Illustration from The Invention of Hugo Cabret
Just time to give you this review by Ian Beck of Brian Selznick’s children’s book, The Invention of Hugo Cabret, already covered by an earlier post, in The Times. The inventively-illustrated book pays homage in its style to silent cinema, and Georges Méliès is a central character.
TO THE CASUAL EYE this is a daunting doorstop of a novel, a solid brick of 534 pages aimed squarely – and a little heavily – at the child reader.
Open the book, however, and something magical happens. Brian Selznick, who is well known in the US as an illustrator, has created a new and exciting hybrid, part novel, part picture book.
The narrative, written in simple, fable-like prose, is interrupted at crucial points by pages of eerie and heavily atmospheric, soft black-and-white tonal drawings. These move the story forward cinematically, then the words take over again, picking up exactly where the pictures have just stopped. It is like the exhilarating moment in a musical when a song seems to rise organically from the spoken drama; here the sequences of pictures suddenly rise like monochrome music. Instead of the action being described, we suddenly see it.
The early history of film is bound up, not to say embedded, in this moving story of Hugo Cabret, a 12-year-old orphan. The book opens with a wordless sequence of drawings. Beginning with a small image of the moon framed against a black page, exactly like an image from a silent film.
With each turn of the page, the images zoom out until the moon shines over the rooftops of Paris (deliberate echoes of René Clair and the golden age of French cinema), then the pictures widen further and our eye is taken into the city and among the crowds until we pick out young Hugo making his way through the caverns of the station that is his home.
It is 1931 and Hugo lives in a hidden chamber somewhere in the Gare du Nord. He spends his time caring for the clocks in the station, winding them and cleaning them. He feels an affinity with clockwork, and carries with him a mysterious notebook given to him by his father. The notebook has clues to the construction of a mechanical man, an automaton, which was damaged in a fire at the museum where Hugo’s father worked and perished.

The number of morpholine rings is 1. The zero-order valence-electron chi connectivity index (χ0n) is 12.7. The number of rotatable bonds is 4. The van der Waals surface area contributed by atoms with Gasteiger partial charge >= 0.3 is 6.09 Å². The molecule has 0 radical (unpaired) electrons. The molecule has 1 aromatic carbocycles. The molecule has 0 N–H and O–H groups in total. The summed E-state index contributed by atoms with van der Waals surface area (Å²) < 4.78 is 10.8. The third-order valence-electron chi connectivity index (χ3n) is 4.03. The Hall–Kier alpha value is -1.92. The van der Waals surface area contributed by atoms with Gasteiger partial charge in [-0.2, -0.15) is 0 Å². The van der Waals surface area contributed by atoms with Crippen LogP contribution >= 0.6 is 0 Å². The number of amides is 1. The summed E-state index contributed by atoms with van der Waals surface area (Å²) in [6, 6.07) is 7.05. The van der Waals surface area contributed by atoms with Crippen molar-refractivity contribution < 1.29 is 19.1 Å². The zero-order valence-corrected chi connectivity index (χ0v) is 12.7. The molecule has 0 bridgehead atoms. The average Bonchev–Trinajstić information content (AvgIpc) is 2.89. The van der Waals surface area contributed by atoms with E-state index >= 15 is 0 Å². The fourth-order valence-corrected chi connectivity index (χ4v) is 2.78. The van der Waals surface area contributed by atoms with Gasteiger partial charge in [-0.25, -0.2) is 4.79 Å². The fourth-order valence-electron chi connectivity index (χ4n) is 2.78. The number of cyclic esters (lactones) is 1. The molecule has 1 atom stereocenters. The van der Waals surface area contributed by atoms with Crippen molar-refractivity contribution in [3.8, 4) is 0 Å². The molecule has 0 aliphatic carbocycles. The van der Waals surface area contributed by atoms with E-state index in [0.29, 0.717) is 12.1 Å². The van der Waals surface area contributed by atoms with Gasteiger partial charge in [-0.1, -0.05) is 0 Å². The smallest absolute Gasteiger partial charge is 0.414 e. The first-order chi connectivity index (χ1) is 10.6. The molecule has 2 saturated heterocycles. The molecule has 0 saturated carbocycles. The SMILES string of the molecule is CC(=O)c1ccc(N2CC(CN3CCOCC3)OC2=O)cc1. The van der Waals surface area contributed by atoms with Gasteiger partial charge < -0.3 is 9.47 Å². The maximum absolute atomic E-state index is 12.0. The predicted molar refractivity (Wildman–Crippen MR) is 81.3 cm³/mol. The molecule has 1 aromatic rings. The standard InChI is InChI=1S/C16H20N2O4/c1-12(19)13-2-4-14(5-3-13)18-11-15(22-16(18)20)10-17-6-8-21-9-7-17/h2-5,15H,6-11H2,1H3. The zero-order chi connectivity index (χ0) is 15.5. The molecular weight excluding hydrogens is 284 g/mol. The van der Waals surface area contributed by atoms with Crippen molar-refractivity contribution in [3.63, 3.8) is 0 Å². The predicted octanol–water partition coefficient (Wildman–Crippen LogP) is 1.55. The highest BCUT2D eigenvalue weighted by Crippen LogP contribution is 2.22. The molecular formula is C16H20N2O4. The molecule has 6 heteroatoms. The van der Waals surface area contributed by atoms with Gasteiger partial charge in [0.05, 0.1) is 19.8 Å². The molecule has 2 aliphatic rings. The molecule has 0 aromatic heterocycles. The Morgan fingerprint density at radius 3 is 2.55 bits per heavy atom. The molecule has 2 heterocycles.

Hugo believes that if he can repair the automaton, a seated figure holding a pen over a piece of paper, it will write him a message from his father.
He needs mechanical pieces to complete his work and attempts to steal them from a toyshop in the station. He is caught by the old man who runs it, and loses his notebook. But Hugo is helped in his task by Isabelle, the old man’s goddaughter. Through a combination of their abilities, they manage to make the figure work. It does indeed write a message, but it is not from Hugo’s father, and only deepens the mystery.
The substance of the story concerns the pioneering days of fantasy film-making, in particular that genius of the early silent cinema, Georges Méliès, who made the iconic 1902 film A Trip to the Moon, in which a rocket lands in the moon’s eye.
The story is an engaging meditation on fantasy, inventiveness, and a thrilling mystery in its own right. No knowledge of early cinema is necessary to enjoy it, but for those who do know just a little, the rewards are even greater.
Selznick should be applauded not only for extending the form of the illustrated book, but also for mining such a rich and neglected seam for his storytelling. If this book encourages a wider interest in the lost world of silent cinema, that would be a job well done. But it is also to be hoped that this new hybrid form will be developed in further ways by other authors and artists.